Getting together with family and old friends can sometimes bring up past hurts, slights, and arguments. Reminiscing about good times is lovely; dwelling on the past can be very detrimental. Alternately, fretting about the future (an upcoming Whole30, your “punishment” workout at the gym on Friday) or bargaining with yourself about future behavior (“I’ll eat pumpkin pie now but tomorrow, I’ll eat perfect paleo.”) is a sure way to create stress and ruin your day. So be present. Love your family right now. Savor the food you’re eating right now. Pay attention to the little details that make this moment the only moment. Suddenly, old yucky stuff and future worries disappear… and right now is really great.

10. Hug indiscriminately.
There are about a bajillion details that can go wrong on a holiday (or any day). The turkey is still frozen. The dog ate the pumpkin pie. Someone didn’t get the memo about paleo and brought homemade corn bread to the potluck. Aunt Ann forgot she shouldn’t seat Uncle Ed and Uncle Bob next to each other. Grandma got drunk. Grandpa won’t get drunk. Whatever. In the midst of the craziness you have two choices: get frustrated/angry or lean into the chaos and hug everyone. Seriously. Someone’s being an ass? Disarm them with a hug. Someone’s being awesome? Reward them with a hug. A big hug smooths over lots of ruffled feathers, and it feels good every time.

And if all else fails, do something really, really, really silly…

 Happy Thanksgiving, friends!


Paleo and Whole30 Thanksgiving Recipes

Although Thanksgiving is my favorite holiday, I don't have a hard and fast menu for what I think makes the perfect celebration. I mean, there...

Read More
Tuesday 10: Paleo Pumpkin Recipes

I tried to deny it, but I can't resist. The internet has given me Pumpkin Fever. Everywhere I click, there are orange-colored treats beckoning me...

Read More


  • Blake says:

    Love this! We watch Home for the Holidays every year too, and I can never get enough. You’ve got the perfect plan for a stress-free (and fun) holiday. xoxo

  • Stephanie Cowart says:

    How have I never seen Home for the Holidays?! Gonna remedy that this weekend for sure!

  • Shannon says:

    Love it all! You’re so great…I feel more calm already.

  • hugin says:

    Thanks for posting this; I love your tips! Especially the self-care ones. It’s nice to have a little boost from someone that it’s Okay And Good to take care of myself in healthy ways, even on a food-bingeing-style holiday. 🙂

  • so insightful and Happy Thanksgiving!

  • Tom R. says:

    I like this. Thanksgiving is my favorite holiday of all. Food and family, no presents required (football doesn’t hurt either).

    My workout crew starts the day off with the Lumberjack 20. Three years and couting. It will be unrecognizable for this guy and his (now heavily braced) elbow, but it will be great nonetheless.

    Hope you have a great holiday. I count theclothesthatmakethegirl as one of my many blessings…

    • Mel says:

      I love that you have a Lumberjack 20 tradition! Right on. Are you out of your cast?!

      Thank you for being part of our TCMTG crew. It wouldn’t be the same without you!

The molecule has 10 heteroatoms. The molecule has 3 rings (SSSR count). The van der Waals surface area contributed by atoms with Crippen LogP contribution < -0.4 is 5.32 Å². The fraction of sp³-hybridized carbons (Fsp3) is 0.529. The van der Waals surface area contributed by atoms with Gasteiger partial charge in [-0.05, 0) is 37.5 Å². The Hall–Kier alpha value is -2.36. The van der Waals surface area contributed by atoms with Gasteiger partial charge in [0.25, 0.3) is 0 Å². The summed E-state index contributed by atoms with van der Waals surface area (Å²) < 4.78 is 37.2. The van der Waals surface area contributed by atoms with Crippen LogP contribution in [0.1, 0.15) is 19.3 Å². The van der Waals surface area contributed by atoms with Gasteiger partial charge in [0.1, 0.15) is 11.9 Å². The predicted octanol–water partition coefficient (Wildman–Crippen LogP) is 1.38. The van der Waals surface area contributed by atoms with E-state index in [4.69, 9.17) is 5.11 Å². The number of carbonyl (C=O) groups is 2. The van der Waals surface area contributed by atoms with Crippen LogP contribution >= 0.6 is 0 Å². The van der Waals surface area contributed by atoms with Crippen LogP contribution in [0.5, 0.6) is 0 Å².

• Cami Sebern says:

    Mu hubby and his high school friends have met at the same park on Thanksgiving morning every year for over 40 years to play Turkey Bowl. Rain, shine, snow, doesn’t matter. Now we have second generation players. As the guys get older they seem to play less ball and drink more beer, but it is a tradition and wouldn’t be Thanksgiving without it. Happy Thanksgiving and many blessings to you and yours.

  • Karon says:

    No mention of “Alice’s Restaurant”? That’s become our family tradition.

  • Chilloften says:

    Loved this! Happy Thanksgiving.

  • Tarable says:

    I sure could have used this list last month for Canadian Thanksgiving! Still these are great ideas and suggestions for any holiday or family get together and there’s plenty of those coming in the next month or so.

  • Julie says:

    I love watching “Home for the Holidays” around this time of year. Started the tradition over 16 years ago. It really captures the essence of it all for me.

    I am going to try the hug strategy this year! Happy Thanksgiving to all.

  • Terri Wicinski says:

    OMG! I thought my family was the only one with the Planes, Trains and Automobiles tradition!

  • Mom says:

    Do you remember when you were 5 years old and in preschool? For weeks leading up to Thanksgiving your teachers talked about the first Thanksgiving Feast. They taught you and your little classmates to sing “Five Fat Turkeys” and “A Turkey Sat On The Backyard Fence”. On Thanksgiving Day you helped me to set the table in the dining room and to prepare our own turkey feast. Just as I was calling everyone to the table you said “Wait Mommy, when are they coming”? I asked,”Who,honey?” You replied “The Pilgrims”!!!

    Thanks for all the wonderful memories. xoxo Mom

    • Mel says:

      I don’t remember that incident myself, but I never get tired of hearing that story. That was the exact moment that Thanksgiving became my favorite holiday, I guess. Well, that… and your awesome cooking 🙂

      Love you, Mom!

  • Martina says:

    I had one of the best Thanksgivings that I can remember this year, and it’s all thanks to your suggestion to go for a run, and one of my DISH coworker’s suggestion to exercise after dinner. I did both. I went for a quick run not long before we started dinner, and then after eating enough, but not too much, I let my food digest for a couple of hours. Then I went onto DISHonline.com and did a couple of Gaiam Yoga videos and I felt spectacular. So not only did I eat just enough to be content, but I was also able to exercise even though I never actually left the house to go to the gym.

    • Mel says:

      Fantastic! Sounds like you had a wonderful holiday — I’m so glad! I’m planning to keep using those suggestions to get me through December, too. Whew!